Each year there are many new hot ‘trends’ of super foods or super ‘solutions’ to many health woes or challenges. For example, the Acai Berry, Banana-only diets, and most recently, Avocados. But are these rumors true, or are they just common myths?
Coconut Oil through the 70’s and early 80’s had a high level of unnatural sugars, and the amount of saturated fat it possessed. While small portions of this are not unhealthy, there are also various types of saturated fats. Unfortunately, with the fake sugars and flavoring, this kind was the type to directly influence heart disease, unnatural glucose spikes in the body, and even unwanted weight gain or fat. Though Coconut Oil sounds intriguing and healthy, since it is after all a fruit, this is hardly the case of a lately. For example, although it can serve as a very healthy and natural sun blocker, it’s not something that’s so great for your insides.
According to According to Tom Brenna, a professor of nutritional sciences at Cornell University’s College of Human Ecology, the Coconut Oil with hydrogenated fats and unnatural sugars are the ones you want to steer clear of. Because these chemicals are unnatural, they confuse the body, require additional energy, and ultimately wind up in fat storage as they have minimal nutritional value so they are either washed out–or stored randomly as unhealthy and commonly unwanted fat. Just like other foods, you want to avoid highly processed ones, as they often not only have unnatural and potentially harmful sugar, but also cholesterol forming compounds that are poor diet for individuals of any age and medical condition.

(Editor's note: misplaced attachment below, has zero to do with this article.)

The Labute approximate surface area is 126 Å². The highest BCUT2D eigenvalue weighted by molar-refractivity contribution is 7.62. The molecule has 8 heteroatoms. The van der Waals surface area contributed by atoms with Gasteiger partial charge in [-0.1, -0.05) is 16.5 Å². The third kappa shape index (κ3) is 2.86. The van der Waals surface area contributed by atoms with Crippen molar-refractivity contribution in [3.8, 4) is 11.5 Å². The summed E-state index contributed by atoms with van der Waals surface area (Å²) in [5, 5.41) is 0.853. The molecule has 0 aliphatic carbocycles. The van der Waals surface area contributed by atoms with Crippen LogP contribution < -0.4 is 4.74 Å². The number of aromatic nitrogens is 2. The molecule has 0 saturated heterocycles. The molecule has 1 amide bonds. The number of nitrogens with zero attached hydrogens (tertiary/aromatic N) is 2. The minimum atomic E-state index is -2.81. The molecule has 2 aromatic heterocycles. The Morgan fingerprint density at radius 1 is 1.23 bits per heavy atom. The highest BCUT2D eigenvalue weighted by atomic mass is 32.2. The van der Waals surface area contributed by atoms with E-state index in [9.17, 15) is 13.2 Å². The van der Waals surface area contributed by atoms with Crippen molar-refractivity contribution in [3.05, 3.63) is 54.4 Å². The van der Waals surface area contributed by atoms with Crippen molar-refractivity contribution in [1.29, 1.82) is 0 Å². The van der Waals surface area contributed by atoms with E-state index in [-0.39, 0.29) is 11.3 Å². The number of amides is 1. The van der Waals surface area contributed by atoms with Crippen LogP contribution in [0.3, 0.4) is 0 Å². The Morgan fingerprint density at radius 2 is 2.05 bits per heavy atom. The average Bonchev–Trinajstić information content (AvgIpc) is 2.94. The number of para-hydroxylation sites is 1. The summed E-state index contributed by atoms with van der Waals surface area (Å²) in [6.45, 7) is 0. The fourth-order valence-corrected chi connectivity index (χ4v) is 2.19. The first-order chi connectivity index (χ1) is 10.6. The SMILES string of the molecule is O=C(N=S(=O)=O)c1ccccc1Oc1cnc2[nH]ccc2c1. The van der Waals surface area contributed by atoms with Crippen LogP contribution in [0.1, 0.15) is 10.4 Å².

Each year there are many foods and new trends that are hyped up, misleading, and commonly presented by uneducated or unlicensed specialized, according to Kristin Kirkpatrick MS, RD, LD, manager of wellness nutrition services for the Cleveland Clinic Wellness Institute. You must be careful, and ensure you do your due diligence in proper research to ensure you know what it is you’re putting in your body—from a nutritional stand point.
Although a 2009 research conducted showed that individuals whom regularly used Coconut Oil were more prone to weight loss, this also happened to be a natural form of Coconut Oil (and yes, more expensive). Scientifically speaking there were just far too many potential variables otherwise accounted for to truly provide or examine any sort of longitudinal findings, such as sleep variations, dieting, or other fitness routines unknown, or medication(s).
Many would agree, including Walter C. Willett, M.D., chair of the Department of Nutrition at the Harvard School for Public Health, that the most healthiest options to-date are natural vegetable oils, and soy oil. Much more research has been conducted on these, and they verifiably promote healthy weight loss, as they are commonly a substitute to otherwise unhealthy additives or condiments such as butter and salts—also unnatural. Until additional findings are made regarding the health benefits—and dangers—of Coconut Oil, it’s best to minimize exposure and portion it accordingly. Like anything, too much of one thing can be dangerous to ones health.
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